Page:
Sunday, August 21, 2011

August 2011 prayer letter

"A Song of degrees of David.

I was glad when they said unto me, Let us go into the house of the LORD." Psalm 122:1

Our praying friends and family in the Lord,

What a privilege it is to be able to attend 'God's House'! There is nothing like it on earth, when fellow believers come together, in one mind and one accord, for the express purpose of worshipping God. It's a little slice of 'Heaven on earth'. It reminds us that we're only pilgrims here, and that our pilgrimage won't be long, and that one day we'll arrive at the "house of the LORD", never to depart. These refreshing truths were made all the clearer, as we recently attended our second missionary camp meeting. (Three times a year, all the missionaries cooperating together to reach the Turks here, gather for four or five days of English preaching and singing.) The first camp meeting we attended was soon after our arrival, and having just been in almost two years of services stateside, it felt like any other camp meeting. But now, after having been isolated, for the most part, from regular English speaking interaction outside of the home, this camp meeting was sweet. It makes a difference when you can't afford to have division. No one can afford to come to meeting with a chip on their shoulder, lest they miss a blessing, and have to go another three months without hearing preaching in their mother tongue. I go to meetings all the time here, and while I don't understand the language well enough yet, I'm aware of God's presence, and am able, in measure, to participate in the services through song and prayer. Still, there's an intimacy in hearing the "wonderful works of God" in your own language. That's why, though we live and labor in Bulgaria, and, for the most part, these Bulgarian Turks all speak fluent Bulgarian, it's our desire to learn Turkish, to speak 'their' language.

I began this letter, early on the morning of the 12th. I had been ill, suffering for a couple of days with what I thought was a strain of the flu. Friday morning I awoke early, feeling better than I had, and determined to see my wife to a doctor's appointment. As the day wore on, I began to feel worse and worse. As we were in the area anyway, I stopped by our family physician to see if she couldn't recommend something to take care of this flu. After listening to me breathe, she recommended an x-ray. Upon receipt of that, she informed me I had pneumonia. I was told only the hospital could administer medication strong enough to help me, and that I was to report immediately there. I knew I wasn't well, I just didn't know how ill I was. They admitted me that night with a 103.5 degree fever, and told me I would remain there a mandatory 7 days. The hospital was exceptional by Bulgarian standards, and all the staff I encountered were friendly and as helpful as they could be regardless of the language barrier. Because of my inability to communicate, I was at their mercy as to what they prescribed me and why, and could only pray that the Lord would help me. My wife asked me, before being admitted, if I was nervous. I told her I felt too bad to be nervous. But, looking back, I wasn't nervous at all. In fact, all I could do was resign myself to God's will, trusting that he had me there for his purpose. And, in spite of my physical discomfort, I enjoyed a week of fellowship with the Lord: reading and praying and enjoying His company. I am now home, and on a high powered antibiotic for a few more days. I feel a tad weak in body, but refreshed in the Lord. Please keep me in your prayers, that the Lord would grant a full recovery, and that I would soon feel myself again. Also, please keep us in your prayers, as our residency visas will soon come due. We are presently here on a 6 month visa, awaiting our residency visas. We have other prayer requests, and the Lord knows them all. Help me believe God for the needs of this work, and ours as well. God bless you all.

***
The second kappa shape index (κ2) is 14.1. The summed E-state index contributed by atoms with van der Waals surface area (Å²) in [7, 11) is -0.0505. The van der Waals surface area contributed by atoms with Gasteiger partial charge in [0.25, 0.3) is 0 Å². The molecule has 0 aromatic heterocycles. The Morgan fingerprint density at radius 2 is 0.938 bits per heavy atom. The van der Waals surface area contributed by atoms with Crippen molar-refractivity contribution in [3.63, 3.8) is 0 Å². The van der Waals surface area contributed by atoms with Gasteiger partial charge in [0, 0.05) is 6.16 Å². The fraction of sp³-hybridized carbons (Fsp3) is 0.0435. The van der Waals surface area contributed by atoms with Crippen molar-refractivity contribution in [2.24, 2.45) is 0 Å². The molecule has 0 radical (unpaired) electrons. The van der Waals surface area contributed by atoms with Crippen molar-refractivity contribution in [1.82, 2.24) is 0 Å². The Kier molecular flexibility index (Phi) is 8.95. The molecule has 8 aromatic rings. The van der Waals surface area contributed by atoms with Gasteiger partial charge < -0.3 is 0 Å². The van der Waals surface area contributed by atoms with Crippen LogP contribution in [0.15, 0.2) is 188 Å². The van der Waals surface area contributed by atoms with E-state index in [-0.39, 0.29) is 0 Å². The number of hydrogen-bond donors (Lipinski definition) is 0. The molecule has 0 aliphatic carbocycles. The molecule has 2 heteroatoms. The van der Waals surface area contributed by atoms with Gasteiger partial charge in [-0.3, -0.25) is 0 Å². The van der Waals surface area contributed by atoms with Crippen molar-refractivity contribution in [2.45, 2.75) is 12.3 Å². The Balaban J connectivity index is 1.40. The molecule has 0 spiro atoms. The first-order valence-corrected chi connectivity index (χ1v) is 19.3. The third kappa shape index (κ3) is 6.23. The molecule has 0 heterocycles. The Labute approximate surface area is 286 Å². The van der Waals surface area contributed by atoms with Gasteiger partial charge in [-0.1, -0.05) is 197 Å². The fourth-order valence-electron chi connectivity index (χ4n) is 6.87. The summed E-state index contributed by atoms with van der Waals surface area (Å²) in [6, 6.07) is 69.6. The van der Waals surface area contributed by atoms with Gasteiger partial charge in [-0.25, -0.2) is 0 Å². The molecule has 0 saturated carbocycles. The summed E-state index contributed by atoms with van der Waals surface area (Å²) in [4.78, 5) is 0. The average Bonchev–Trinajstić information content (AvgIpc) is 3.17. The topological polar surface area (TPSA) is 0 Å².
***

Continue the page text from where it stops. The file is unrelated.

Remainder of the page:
Because of a living Saviour,

The William LeFevre Family

Friday, August 19, 2011


Dear praying friends,

Thank you all very much for the kind expressions of love sent during my hospital stay.  Also, thank you, from the depths of my heart, for your prayers.  I can't express their worth in words, the Lord knows.  I was discharged from the hospital today, at 11 AM Bulgarian time.  The doctors came in this morning at 6 and woke me up to draw blood.  Then 30 minutes later, they returned to stick my finger for more blood.  An hour later the Dr. came by, spoke to me in Bulgarian, and left (I still don't know what he said.)  Later a nurse dropped my with a prescription (for some extremely high-powered antibiotics) and my discharge papers.

I am now with my family at my brothers house, and we'll soon make our way back to Dabravino.  Please continue to pray for us.  We love you all.  God bless you.

William LeFevre

Wednesday, August 17, 2011

Update from William

William wrote this letter from the hospital and asked me to mail it for him. At the visit today I spoke to the doctor and they said he might get out in a day or two. We can't wait to have him back home. 


Dear praying friends,

Let me say firstly, The Lord is good, always has been, always will be, especially to me.  He treats me very well, in fact it seems I'm spoiled by his goodness.